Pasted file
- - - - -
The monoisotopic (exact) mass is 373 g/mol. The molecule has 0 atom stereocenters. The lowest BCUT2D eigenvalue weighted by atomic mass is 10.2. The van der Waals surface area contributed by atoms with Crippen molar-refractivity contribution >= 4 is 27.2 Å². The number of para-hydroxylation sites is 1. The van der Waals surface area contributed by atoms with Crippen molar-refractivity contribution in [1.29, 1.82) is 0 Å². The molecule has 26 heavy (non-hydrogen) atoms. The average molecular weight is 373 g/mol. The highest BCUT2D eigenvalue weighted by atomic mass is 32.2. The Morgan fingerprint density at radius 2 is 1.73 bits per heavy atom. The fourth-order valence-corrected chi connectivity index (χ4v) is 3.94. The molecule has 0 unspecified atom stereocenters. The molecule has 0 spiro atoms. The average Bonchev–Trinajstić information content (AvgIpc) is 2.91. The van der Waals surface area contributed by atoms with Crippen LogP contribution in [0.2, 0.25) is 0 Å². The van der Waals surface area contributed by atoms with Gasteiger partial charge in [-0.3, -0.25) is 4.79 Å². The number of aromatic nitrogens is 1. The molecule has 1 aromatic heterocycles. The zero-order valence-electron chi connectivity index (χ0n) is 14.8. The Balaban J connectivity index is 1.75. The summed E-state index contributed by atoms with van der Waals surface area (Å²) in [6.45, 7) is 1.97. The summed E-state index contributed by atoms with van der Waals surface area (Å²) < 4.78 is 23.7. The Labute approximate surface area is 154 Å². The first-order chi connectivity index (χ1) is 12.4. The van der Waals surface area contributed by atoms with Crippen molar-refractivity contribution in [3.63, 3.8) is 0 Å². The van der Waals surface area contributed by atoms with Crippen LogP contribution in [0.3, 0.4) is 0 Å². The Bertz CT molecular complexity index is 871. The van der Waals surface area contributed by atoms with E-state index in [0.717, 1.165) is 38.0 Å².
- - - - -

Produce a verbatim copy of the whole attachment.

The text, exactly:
The monoisotopic (exact) mass is 373 g/mol. The molecule has 0 atom stereocenters. The lowest BCUT2D eigenvalue weighted by atomic mass is 10.2. The van der Waals surface area contributed by atoms with Crippen molar-refractivity contribution >= 4 is 27.2 Å². The number of para-hydroxylation sites is 1. The van der Waals surface area contributed by atoms with Crippen molar-refractivity contribution in [1.29, 1.82) is 0 Å². The molecule has 26 heavy (non-hydrogen) atoms. The average molecular weight is 373 g/mol. The highest BCUT2D eigenvalue weighted by atomic mass is 32.2. The Morgan fingerprint density at radius 2 is 1.73 bits per heavy atom. The fourth-order valence-corrected chi connectivity index (χ4v) is 3.94. The molecule has 0 unspecified atom stereocenters. The molecule has 0 spiro atoms. The average Bonchev–Trinajstić information content (AvgIpc) is 2.91. The van der Waals surface area contributed by atoms with Crippen LogP contribution in [0.2, 0.25) is 0 Å². The van der Waals surface area contributed by atoms with Gasteiger partial charge in [-0.3, -0.25) is 4.79 Å². The number of aromatic nitrogens is 1. The molecule has 1 aromatic heterocycles. The zero-order valence-electron chi connectivity index (χ0n) is 14.8. The Balaban J connectivity index is 1.75. The summed E-state index contributed by atoms with van der Waals surface area (Å²) in [6.45, 7) is 1.97. The summed E-state index contributed by atoms with van der Waals surface area (Å²) < 4.78 is 23.7. The Labute approximate surface area is 154 Å². The first-order chi connectivity index (χ1) is 12.4. The van der Waals surface area contributed by atoms with Crippen molar-refractivity contribution in [3.63, 3.8) is 0 Å². The van der Waals surface area contributed by atoms with Crippen LogP contribution in [0.3, 0.4) is 0 Å². The Bertz CT molecular complexity index is 871. The van der Waals surface area contributed by atoms with E-state index in [0.717, 1.165) is 38.0 Å².